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Russian Officers Indicted in Pittsburgh for Cyberattack

Federal prosecutors in Pittsburgh have indicted six Russian military intelligence officers, all current or former members of the Russian Main Intelligence Directorate, with computer attacks worldwide dating to 2015.

by Torsten Ove, Pittsburgh Post-Gazette / October 20, 2020

(TNS) — Federal prosecutors in Pittsburgh have indicted a group of six Russian military intelligence officers, all current or former members of the Russian Main Intelligence Directorate, or GRU, with computer intrusion attacks worldwide dating to 2015.

Among the victims in 2017 were Heritage Valley Health System in Western Pennsylvania, which spent $2 million to repair damage by the malware, U.S. Attorney  Scott Brady  said at a Monday news conference in Washington, D.C.

Mr. Brady  and other officials said the Russian officers are part of the same unit that the Justice Department said attempted to disrupt the 2016 election and the 2018 Olympics after Russian athletes had been banned for doping.

The Justice Department said defendants, all former or current members of Unit 74455 based in Moscow, unleashed the NotPetya malware. The attacks caused nearly $1 billion in losses to three victims alone that are mentioned in the indictment. In addition to Heritage Valley, they are TNT Express B.V. (a FedEx subsidiary) and an unnamed U.S. pharmaceutical maker that paid $500 million to fix the damage.

Officials said there are hundreds of other victims around the world.

The conspirators also are accused of using KillDisk and Industroyer to cause blackouts of the electric grid in Ukraine, and Olympic Destroyer, which disrupted computers used to support the 2018 Winter Olympics in Pyeongchang, South Korea.

The six defendants are charged with conspiracy against the United States, computer hacking, identity theft and other counts related to malware attacks.

The case, investigated by the Pittsburgh FBI and its counterparts in Atlanta and Oklahoma City, was handed up by a grand jury in Pittsburgh under seal on Oct. 15 and announced Monday by Assistant Attorney General  John Demers , who was joined by  Mr. Brady , FBI Deputy Director  David Bowdich  and  Michael Christman , special agent in charge of the Pittsburgh FBI office.

The defendants are  Yuriy Sergeyevich Andrienko , 32; Sergey Vladimirovich Detistov, 35;  Pavel Valeryevich Frolov , 28;  Anatoliy Sergeyevich Kovalev , 29; Artem Valeryevich Ochichenko, 27, and  Petr Nikolayevich Pliskin , 32.

In addition to the NotPetya attacks on businesses and the hacking of Ukrainian institutions and the Olympics, the indictment accuses the alleged conspirators of computer attacks on the French elections in 2017 and April 2018 spear-phishing campaigns targeting investigations by the Organisation for the Prohibition of Chemical Weapons in the Netherlands and a U.K. investigation into the poisoning of double agent Sergei Skripal, his daughter and several U.K. citizens in Salisbury, England.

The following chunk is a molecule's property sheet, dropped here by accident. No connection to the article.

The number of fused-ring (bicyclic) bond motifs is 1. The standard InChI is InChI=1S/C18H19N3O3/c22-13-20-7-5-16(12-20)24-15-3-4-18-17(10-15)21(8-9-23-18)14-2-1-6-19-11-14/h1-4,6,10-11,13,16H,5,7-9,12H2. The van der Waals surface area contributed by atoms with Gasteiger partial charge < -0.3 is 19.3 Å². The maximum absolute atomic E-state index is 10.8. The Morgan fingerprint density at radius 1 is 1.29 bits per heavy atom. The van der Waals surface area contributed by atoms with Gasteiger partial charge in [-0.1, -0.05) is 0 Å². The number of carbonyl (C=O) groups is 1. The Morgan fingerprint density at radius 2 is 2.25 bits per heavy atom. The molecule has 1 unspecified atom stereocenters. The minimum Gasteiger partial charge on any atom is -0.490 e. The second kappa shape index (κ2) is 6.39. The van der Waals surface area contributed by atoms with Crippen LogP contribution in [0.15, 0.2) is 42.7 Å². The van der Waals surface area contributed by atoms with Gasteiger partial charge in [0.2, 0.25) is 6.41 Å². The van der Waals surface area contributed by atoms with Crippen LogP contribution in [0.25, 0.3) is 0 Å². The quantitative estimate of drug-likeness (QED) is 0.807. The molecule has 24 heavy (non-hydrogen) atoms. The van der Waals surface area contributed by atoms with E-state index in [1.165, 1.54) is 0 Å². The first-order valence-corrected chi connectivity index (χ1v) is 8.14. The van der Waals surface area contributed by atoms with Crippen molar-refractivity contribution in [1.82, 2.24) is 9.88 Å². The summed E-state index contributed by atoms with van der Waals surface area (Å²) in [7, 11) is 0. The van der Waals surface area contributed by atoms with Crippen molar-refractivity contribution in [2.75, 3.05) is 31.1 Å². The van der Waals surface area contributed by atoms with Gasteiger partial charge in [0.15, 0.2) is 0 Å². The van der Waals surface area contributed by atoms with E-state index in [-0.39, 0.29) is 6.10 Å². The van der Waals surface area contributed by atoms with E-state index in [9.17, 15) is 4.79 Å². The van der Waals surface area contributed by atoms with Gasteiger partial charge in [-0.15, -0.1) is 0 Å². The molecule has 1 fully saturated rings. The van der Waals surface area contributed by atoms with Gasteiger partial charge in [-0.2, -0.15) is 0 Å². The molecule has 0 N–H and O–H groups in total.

The defendants also are accused of perpetrating the 2018 spear-phishing campaign that targeted a Georgian media company and a 2019 attack on the Georgian parliament and other Georgian entities.

"No country has weaponized its cyber capabilities as maliciously or irresponsibly as Russia, wantonly causing unprecedented damage to pursue small tactical advantages and to satisfy fits of spite," said  Mr. Demers  in announcing the charges at a video news conference.

Mr. Brady  said that federal authorities have been working for two years to expose the Russian officers, saying the military officers carried out the most destructive cyberattacks in history.

"The crimes committed by Russian government officials were against real victims who suffered real harm," he said. "We have an obligation to hold accountable those who commit crimes -- no matter where they reside and no matter for whom they work -- in order to seek justice on behalf of these victims."

In the case of Heritage Valley, prosecutors said the NotPetya malware impaired the hospital's computers at its two hospitals, 60 offices and 18 community facilities.  Mr. Brady  said Heritage Valley lost its computer systems for cardiology, nuclear medicine, radiology and surgery for a week and its administrative systems for a month in 2017.

Federal agents were aided in the investigation by Google's Threat Analysis GroupCisco's Talos Intelligence Group, Facebook and Twitter.

The case has been assigned to U.S. District Judge  Robert Colville  in Pittsburgh.

One of the defendants,  Mr. Kovalev , was previously charged in 2018 in the District of Columbia with conspiring to hack computers connected to the 2016 U.S. election.

(c)2020 the Pittsburgh Post-Gazette. Distributed by Tribune Content Agency, LLC.

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